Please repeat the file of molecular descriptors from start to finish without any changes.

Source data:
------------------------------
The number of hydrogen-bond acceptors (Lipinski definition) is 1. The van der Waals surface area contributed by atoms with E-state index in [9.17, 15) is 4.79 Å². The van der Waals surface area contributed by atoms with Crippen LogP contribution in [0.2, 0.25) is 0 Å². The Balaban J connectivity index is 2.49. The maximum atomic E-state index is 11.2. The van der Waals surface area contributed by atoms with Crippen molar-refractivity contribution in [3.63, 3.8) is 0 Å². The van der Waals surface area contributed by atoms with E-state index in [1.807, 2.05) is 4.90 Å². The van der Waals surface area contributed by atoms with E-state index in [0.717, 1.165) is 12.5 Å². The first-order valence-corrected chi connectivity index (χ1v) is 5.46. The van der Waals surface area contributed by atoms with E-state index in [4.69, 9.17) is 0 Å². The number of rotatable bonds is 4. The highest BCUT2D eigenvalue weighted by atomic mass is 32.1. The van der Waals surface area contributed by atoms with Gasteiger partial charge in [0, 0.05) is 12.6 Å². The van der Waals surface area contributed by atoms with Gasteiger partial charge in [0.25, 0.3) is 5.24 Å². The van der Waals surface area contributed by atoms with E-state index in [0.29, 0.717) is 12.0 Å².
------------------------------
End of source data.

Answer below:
The number of hydrogen-bond acceptors (Lipinski definition) is 1. The van der Waals surface area contributed by atoms with E-state index in [9.17, 15) is 4.79 Å². The van der Waals surface area contributed by atoms with Crippen LogP contribution in [0.2, 0.25) is 0 Å². The Balaban J connectivity index is 2.49. The maximum atomic E-state index is 11.2. The van der Waals surface area contributed by atoms with Crippen molar-refractivity contribution in [3.63, 3.8) is 0 Å². The van der Waals surface area contributed by atoms with E-state index in [1.807, 2.05) is 4.90 Å². The van der Waals surface area contributed by atoms with E-state index in [0.717, 1.165) is 12.5 Å². The first-order valence-corrected chi connectivity index (χ1v) is 5.46. The van der Waals surface area contributed by atoms with E-state index in [4.69, 9.17) is 0 Å². The number of rotatable bonds is 4. The highest BCUT2D eigenvalue weighted by atomic mass is 32.1. The van der Waals surface area contributed by atoms with Gasteiger partial charge in [0, 0.05) is 12.6 Å². The van der Waals surface area contributed by atoms with Gasteiger partial charge in [0.25, 0.3) is 5.24 Å². The van der Waals surface area contributed by atoms with E-state index in [0.29, 0.717) is 12.0 Å².